Wrong subforum IMO. He's illustrating his `dual booting problem as an example' of his misgivings with `SUSE' 12.2 (@OP:
    it's openSUSE btw). I believe the post is better directed towards Soapbox.
    Hmm, it read more like a CV . However it does say there was an issue with the DVD installer, and a bug with liveCD installer, but no direct request for help. Not a very strong opinion expressed as for Soapbox. Just chit-chat perhaps, to have discussion about the old days.

    PS. The forum is already littered with advice and threads on dual-booting.

  4. #14

    Default Re: dual boot windows 7 and opensuse 12.2

    On 2013-02-22, consused <consused@no-mx.forums.opensuse.org> wrote:
    > Hmm, it read more like a CV . However it does say there was an issue
    > with the DVD installer, and a bug with liveCD installer, but no direct
    > request for help. Not a very strong opinion expressed as for Soapbox.
    > Just chit-chat perhaps, to have discussion about the old days.


    Haha, perhaps you're right! But I don't think mutual misposts between chit-chat/soapbox will ruffle any feathers. My
    understanding is that Install/Boot/Login posts (and other troubleshooting posts) are about asking about help or
    informing everyone about specific bugs WITH solutions/workarounds.

    > PS. The forum is already littered with advice and threads on
    > dual-booting.


    I've noticed a recent substantial increase in the number of posts asking about dual-booting. I wonder whether it would
    be a good idea to propose a separate `Dualboot/multiboot' subforum, that includes stickies that makes such advice more
    immediately accessible to aspiring dualbooters, including for Windows users looking to become prospective openSUSE
    dabblers.

  5. #15
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    Default Re: dual boot windows 7 and opensuse 12.2

    Quote Originally Posted by flymail View Post
    My understanding is that Install/Boot/Login posts (and other troubleshooting posts) are about asking about help or
    informing everyone about specific bugs WITH solutions/workarounds.
    Indeed, mine too. Some users don't like asking for help directly, they just imply that a resolution is needed, and hope a volunteer takes the bait.


    > PS. The forum is already littered with advice and threads on
    > dual-booting.


    I've noticed a recent substantial increase in the number of posts asking about dual-booting. I wonder whether it would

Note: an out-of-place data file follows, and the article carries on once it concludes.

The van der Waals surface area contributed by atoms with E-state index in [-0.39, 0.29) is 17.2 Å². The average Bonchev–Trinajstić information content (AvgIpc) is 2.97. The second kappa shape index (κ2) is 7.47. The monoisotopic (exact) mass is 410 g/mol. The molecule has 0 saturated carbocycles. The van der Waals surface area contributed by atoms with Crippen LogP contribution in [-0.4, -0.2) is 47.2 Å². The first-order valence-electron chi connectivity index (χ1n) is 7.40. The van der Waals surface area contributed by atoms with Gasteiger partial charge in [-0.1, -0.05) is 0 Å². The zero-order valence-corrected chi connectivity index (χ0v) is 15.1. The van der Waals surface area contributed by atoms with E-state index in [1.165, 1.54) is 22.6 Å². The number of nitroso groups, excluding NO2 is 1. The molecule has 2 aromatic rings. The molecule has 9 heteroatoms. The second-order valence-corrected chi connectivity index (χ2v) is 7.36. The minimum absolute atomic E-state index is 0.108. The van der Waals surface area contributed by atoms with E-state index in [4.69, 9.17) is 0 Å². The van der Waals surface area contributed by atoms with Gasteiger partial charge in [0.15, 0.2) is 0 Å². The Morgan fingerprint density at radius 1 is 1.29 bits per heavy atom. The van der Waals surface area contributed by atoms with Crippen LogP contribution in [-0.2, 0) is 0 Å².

be a good idea to propose a separate `Dualboot/multiboot' subforum...
    Or encourage the use of the search facility. I honestly don't believe it's a broad enough topic to justify its own subforum when compared to the existing topics, and they are significant in number already.

    Of course Grub2 should make multi-booting easier <cough, splutter>.

  6. #16
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    Default Re: dual boot windows 7 and opensuse 12.2

    On 2013-02-22 16:06, consused wrote:
    > Of course Grub2 should make multi-booting easier <cough, splutter>.


    Multibooting is complex, always has been, and grub2 makes it more
    difficult because few people here understand it and can help with it. I
    can not help, for instance, and I'm not a novice.

    There are issues with how to partition correctly, and there are many
    ways. One or two disk. Internal or external. Where to place grub. Which
    grub.

    On top, UEFI. Needed or not. One system in classical mode, another in
    uefi mode. Hybrid modes. classical vs GPT partitioning...

    BIOS/UEFI config. How to put the computer in the appropriate mode.


    /IT IS/ a complex issue.

    Right of my head, i don't know if there is a document that explains it all.


    Ah, and I don't believe that other distros have it easier, though.

    --
    Cheers / Saludos,

    Carlos E. R.
    (from 12.1 x86_64 "Asparagus" at Telcontar)

  7. #17

    Default Re: dual boot windows 7 and opensuse 12.2

    ..........

    /IT IS/ a complex issue.

    Right of my head, i don't know if there is a document that explains it all.


    Ah, and I don't believe that other distros have it easier, though.

    --
    Cheers / Saludos,

    Carlos E. R.

    ..............................